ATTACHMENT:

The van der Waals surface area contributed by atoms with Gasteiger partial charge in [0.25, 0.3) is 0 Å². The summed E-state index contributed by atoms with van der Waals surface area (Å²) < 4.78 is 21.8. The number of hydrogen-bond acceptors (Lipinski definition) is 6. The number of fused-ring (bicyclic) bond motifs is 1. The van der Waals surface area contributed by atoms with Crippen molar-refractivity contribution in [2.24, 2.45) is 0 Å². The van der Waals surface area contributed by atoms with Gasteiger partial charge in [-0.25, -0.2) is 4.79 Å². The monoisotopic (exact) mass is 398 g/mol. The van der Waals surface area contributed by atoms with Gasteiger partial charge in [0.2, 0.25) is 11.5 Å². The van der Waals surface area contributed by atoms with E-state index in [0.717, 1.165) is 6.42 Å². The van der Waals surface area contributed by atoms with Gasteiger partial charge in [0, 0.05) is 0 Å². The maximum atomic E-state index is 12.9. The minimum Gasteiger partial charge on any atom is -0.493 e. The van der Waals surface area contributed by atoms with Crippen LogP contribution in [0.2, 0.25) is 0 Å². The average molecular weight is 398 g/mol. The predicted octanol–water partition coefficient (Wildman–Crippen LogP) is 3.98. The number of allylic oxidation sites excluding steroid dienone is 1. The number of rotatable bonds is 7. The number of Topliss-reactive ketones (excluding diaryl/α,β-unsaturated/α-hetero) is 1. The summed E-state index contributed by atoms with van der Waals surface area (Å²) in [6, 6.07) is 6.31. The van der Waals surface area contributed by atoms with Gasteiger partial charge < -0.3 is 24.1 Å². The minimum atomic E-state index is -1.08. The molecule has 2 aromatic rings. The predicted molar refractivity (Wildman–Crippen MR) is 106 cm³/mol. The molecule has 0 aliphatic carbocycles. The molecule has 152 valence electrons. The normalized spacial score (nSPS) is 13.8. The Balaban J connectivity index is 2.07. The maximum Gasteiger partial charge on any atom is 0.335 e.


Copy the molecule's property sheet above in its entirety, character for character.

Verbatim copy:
The van der Waals surface area contributed by atoms with Gasteiger partial charge in [0.25, 0.3) is 0 Å². The summed E-state index contributed by atoms with van der Waals surface area (Å²) < 4.78 is 21.8. The number of hydrogen-bond acceptors (Lipinski definition) is 6. The number of fused-ring (bicyclic) bond motifs is 1. The van der Waals surface area contributed by atoms with Crippen molar-refractivity contribution in [2.24, 2.45) is 0 Å². The van der Waals surface area contributed by atoms with Gasteiger partial charge in [-0.25, -0.2) is 4.79 Å². The monoisotopic (exact) mass is 398 g/mol. The van der Waals surface area contributed by atoms with Gasteiger partial charge in [0.2, 0.25) is 11.5 Å². The van der Waals surface area contributed by atoms with E-state index in [0.717, 1.165) is 6.42 Å². The van der Waals surface area contributed by atoms with Gasteiger partial charge in [0, 0.05) is 0 Å². The maximum atomic E-state index is 12.9. The minimum Gasteiger partial charge on any atom is -0.493 e. The van der Waals surface area contributed by atoms with Crippen LogP contribution in [0.2, 0.25) is 0 Å². The average molecular weight is 398 g/mol. The predicted octanol–water partition coefficient (Wildman–Crippen LogP) is 3.98. The number of allylic oxidation sites excluding steroid dienone is 1. The number of rotatable bonds is 7. The number of Topliss-reactive ketones (excluding diaryl/α,β-unsaturated/α-hetero) is 1. The summed E-state index contributed by atoms with van der Waals surface area (Å²) in [6, 6.07) is 6.31. The van der Waals surface area contributed by atoms with Gasteiger partial charge < -0.3 is 24.1 Å². The minimum atomic E-state index is -1.08. The molecule has 2 aromatic rings. The predicted molar refractivity (Wildman–Crippen MR) is 106 cm³/mol. The molecule has 0 aliphatic carbocycles. The molecule has 152 valence electrons. The normalized spacial score (nSPS) is 13.8. The Balaban J connectivity index is 2.07. The maximum Gasteiger partial charge on any atom is 0.335 e.